Instep Today

Joaquin Phoenix & the making of The Joker

Instep Today
By Instep Desk
Tue, 09, 19

“It turns out that affects your psychology,” Joaquin Phoenix spoke about losing 52 pounds for the role, at the Venice Film Festival. “You start to go mad.”

With almost a month until its official release, The Joker – undoubtedly one of the most hugely anticipated films of 2019 – just released to unprecedented applause and reviews at the Venice Film Festival as well as the Toronto International Film Festival (TIFF), leaving fans even more eager for the October 4 official release.

The one major reason for its massive acclaim comes as reaction to Joaquin Phoenix’s performance as Arthur Fleck; Todd Miller’s Joker, portrayed magnificently by Phoenix, has hit such wild heights of excitement and rhapsody that it sounds like he’s managed to fundamentally redraw the parameters of actorly achievement.

Judging by some reviews it’s not just an Oscar-gobbling performance, but so gripping that all existing Best Actor Oscar statuettes will have to be melted down to form one absolutely enormous statuette for Phoenix. Part of his transformation into Fleck was physical, with Phoenix dropping 52 pounds for the role and finding that it sent him a bit weird.

“It turns out that affects your psychology,” Phoenix said at the Venice Film Festival. “You start to go mad.”

Phoenix also said that despite the long shadow cast by Heath Ledger’s version of the character in The Dark Knight, he didn’t look to any other Joker for direct inspiration.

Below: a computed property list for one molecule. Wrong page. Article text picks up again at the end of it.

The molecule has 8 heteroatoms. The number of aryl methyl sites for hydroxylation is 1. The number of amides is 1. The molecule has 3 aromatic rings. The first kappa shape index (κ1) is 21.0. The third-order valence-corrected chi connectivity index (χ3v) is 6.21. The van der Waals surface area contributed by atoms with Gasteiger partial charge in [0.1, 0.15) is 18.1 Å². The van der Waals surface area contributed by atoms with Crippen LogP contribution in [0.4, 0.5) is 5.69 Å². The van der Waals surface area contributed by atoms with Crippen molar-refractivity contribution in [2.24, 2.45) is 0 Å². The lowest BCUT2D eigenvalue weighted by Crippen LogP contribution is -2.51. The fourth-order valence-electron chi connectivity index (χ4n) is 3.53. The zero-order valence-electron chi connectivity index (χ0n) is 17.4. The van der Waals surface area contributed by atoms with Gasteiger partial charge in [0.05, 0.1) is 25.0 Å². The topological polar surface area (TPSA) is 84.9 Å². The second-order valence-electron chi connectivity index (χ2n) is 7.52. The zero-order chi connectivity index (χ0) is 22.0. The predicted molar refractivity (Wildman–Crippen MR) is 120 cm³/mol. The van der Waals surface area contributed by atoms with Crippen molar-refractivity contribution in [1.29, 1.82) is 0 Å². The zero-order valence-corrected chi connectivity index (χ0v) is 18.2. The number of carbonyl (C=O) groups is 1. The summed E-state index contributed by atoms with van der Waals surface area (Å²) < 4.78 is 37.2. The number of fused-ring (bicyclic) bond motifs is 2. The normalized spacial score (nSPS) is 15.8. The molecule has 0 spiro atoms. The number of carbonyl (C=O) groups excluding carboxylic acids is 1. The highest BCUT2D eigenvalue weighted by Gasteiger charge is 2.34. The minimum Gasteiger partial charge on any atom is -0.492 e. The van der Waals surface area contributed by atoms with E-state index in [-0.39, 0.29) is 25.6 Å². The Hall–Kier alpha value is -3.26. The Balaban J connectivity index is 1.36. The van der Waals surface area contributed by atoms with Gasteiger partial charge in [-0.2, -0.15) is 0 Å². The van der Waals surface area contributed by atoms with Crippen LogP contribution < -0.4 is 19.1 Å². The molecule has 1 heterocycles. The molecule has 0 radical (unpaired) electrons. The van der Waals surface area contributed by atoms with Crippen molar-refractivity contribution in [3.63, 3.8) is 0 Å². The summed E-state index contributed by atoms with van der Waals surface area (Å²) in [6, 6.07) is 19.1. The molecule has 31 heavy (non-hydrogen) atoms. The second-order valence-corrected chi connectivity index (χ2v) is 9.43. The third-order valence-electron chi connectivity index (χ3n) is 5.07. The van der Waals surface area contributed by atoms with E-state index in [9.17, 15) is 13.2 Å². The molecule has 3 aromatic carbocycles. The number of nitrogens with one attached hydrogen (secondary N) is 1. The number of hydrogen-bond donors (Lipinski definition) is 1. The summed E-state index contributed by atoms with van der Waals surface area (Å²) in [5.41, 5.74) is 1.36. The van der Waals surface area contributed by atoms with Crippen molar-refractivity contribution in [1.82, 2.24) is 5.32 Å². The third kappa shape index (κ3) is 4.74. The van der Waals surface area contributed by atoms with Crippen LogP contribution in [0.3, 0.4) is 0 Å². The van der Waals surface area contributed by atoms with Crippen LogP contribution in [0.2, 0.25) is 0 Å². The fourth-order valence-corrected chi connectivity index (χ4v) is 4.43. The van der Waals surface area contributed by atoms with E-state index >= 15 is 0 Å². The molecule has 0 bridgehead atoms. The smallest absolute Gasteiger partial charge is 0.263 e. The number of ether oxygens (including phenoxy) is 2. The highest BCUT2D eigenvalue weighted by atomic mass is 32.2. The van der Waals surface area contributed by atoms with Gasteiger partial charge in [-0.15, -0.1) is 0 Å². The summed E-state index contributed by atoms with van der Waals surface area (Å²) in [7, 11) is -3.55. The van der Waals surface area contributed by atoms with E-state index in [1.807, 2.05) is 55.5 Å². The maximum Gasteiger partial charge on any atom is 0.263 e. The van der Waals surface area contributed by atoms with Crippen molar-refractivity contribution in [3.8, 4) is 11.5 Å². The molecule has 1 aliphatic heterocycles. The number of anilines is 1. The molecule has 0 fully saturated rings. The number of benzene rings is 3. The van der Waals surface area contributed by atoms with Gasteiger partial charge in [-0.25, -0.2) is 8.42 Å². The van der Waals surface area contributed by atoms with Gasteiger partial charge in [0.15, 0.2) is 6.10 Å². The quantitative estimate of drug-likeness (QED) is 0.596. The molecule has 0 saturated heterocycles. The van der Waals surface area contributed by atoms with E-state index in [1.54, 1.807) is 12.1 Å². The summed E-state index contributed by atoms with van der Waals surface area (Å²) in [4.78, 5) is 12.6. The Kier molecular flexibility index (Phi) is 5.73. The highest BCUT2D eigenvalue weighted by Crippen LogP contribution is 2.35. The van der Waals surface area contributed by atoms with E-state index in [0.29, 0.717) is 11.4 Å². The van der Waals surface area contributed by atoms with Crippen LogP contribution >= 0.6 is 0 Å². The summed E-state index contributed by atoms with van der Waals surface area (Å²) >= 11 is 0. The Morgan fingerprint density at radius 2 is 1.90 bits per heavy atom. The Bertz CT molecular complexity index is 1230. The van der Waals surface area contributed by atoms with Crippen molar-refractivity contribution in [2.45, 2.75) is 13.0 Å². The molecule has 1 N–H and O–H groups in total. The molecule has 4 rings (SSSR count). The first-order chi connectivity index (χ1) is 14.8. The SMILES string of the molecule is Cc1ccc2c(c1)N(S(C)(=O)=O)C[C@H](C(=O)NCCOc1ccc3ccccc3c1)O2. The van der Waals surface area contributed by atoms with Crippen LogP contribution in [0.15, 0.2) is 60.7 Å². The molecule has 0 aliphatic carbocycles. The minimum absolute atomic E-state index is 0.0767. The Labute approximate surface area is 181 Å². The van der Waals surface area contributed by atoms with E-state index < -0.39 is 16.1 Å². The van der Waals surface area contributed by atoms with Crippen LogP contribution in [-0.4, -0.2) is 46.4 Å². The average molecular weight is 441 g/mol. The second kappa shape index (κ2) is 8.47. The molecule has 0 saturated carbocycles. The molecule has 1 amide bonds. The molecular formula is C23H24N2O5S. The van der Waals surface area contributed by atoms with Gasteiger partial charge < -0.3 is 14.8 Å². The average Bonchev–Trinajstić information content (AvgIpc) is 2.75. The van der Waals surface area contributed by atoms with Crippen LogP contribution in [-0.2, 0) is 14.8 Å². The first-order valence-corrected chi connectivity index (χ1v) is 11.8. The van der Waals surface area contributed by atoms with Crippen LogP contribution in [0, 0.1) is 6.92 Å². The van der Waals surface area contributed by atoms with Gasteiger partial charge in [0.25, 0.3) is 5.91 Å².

“I didn’t refer to any past iteration of the character,” he said. “It just felt like something that was our creation in some ways.

“What was so attractive about this character for me is he’s so hard to define. You don’t really want to define him. Every day felt like we were discovering new aspects of his character... up until the very last day.”

Phoenix also said he was keen not to attach Fleck’s actions and mental state to any particular disorder or condition.

“I wanted the freedom to create something that wasn’t identifiable. This is a fictional character. I didn’t want a psychiatrist to be able to identify the kind of person he was.”

While Joaquin lost the weight quickly, one aspect of the role that took him some time to grasp was his character’s distinctive laugh and he even made director Todd Phillips “audition” it to ensure he’d got the sound right. Which is certainly a welcome idea because the Joker is a character who is so open to interpretation.

It’s 1981. Gotham is New York Metropolis, blighted by crime, uncollected rubbish and industrial unrest, in gossamer-thin disguise. A wealthy industrialist known as Thomas Wayne (Brett Cullen) is campaigning to develop into mayor to get Gotham again on its toes. These of you who recall the Batman origin story ought to notice that he has a younger son known as Bruce.

Arthur, in the meantime, is nearly holding down a job as knowledgeable clown, obtainable for affordable promotional stunts, kids’ hospital visits, that form of factor. He’s disturbed, a loner with a Tourette’s-style situation that compels him to snort for no cause.

He makes weekly visits to a social employee, who organises his remedy, however Gotham’s social providers are being reduced to the bone. Quickly he could have nowhere to show.

‘The worst thing about having a mental illness,’ he writes in his journal, ‘is that people expect you to behave as if you don’t.’

So, Gotham is teetering on the point of civil strife and it seems to be Arthur, of all insignificant residents, who nudges it over the sting.

How? Let’s wait to watch and see.

The crowd at the Venice Film Festival apparently went “absolutely ballistic for Joker”, putting Joaquin Phoenix on the list as an Oscar contender for his performance.

– With information from Esquire and Herald Publicist